Tubulobulbar complexes are actin-related double-membrane projections that resemble podosomes in other systems and form at intercellular junctions in the seminiferous epithelium of the mammalian testis. They are proposed to internalize intact junctions during sperm release and during the translocation of spermatocytes through basal junction complexes between neighboring Sertoli cells. In this study we probe apical tubulobulbar complexes in fixed epithelial fragments and fixed frozen sections of rat and mouse testes for junction molecules reported to be present at apical sites of attachment (ectoplasmic specializations) between Sertoli cells and spermatids. The adhesion molecules nectin 2 (PVRL2), nectin 3 (PVRL3) and alpha 6 integrin (ITGA6) are present in the elongate parts of tubulobulbar complexes and concentrated at their distal ends. Tubulobulbar complexes contain cortactin (CTTN), a key component of podosomes, and vesicles at the distal ends of tubulobulbar complexes that contain junction molecules are related to early endosome antigen (EEA1). N-cadherin (CDH2), a protein reported to be present at ectoplasmic specializations, is not localized to these unique junctions or to tubulobulbar complexes but, rather, is primarily concentrated at desmosomes in basal regions of the epithelium. Our results are consistent with the conclusion that tubulobulbar complexes are podosome-like structures that are responsible for internalizing intact intercellular junctions during spermatogenesis.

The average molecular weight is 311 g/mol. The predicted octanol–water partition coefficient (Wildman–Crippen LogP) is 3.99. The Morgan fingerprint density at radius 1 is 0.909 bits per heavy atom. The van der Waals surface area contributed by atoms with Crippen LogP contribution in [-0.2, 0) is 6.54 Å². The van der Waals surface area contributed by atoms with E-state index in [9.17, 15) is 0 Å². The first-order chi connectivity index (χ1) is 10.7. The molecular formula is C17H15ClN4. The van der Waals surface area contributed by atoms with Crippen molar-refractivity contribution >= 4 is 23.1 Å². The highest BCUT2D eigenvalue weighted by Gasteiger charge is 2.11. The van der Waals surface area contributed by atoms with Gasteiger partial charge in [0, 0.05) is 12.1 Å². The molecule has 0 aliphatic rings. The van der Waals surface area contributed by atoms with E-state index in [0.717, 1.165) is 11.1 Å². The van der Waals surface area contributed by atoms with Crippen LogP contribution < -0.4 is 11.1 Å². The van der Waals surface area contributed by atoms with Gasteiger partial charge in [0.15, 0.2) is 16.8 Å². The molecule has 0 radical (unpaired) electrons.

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Vol. 80 • No. 1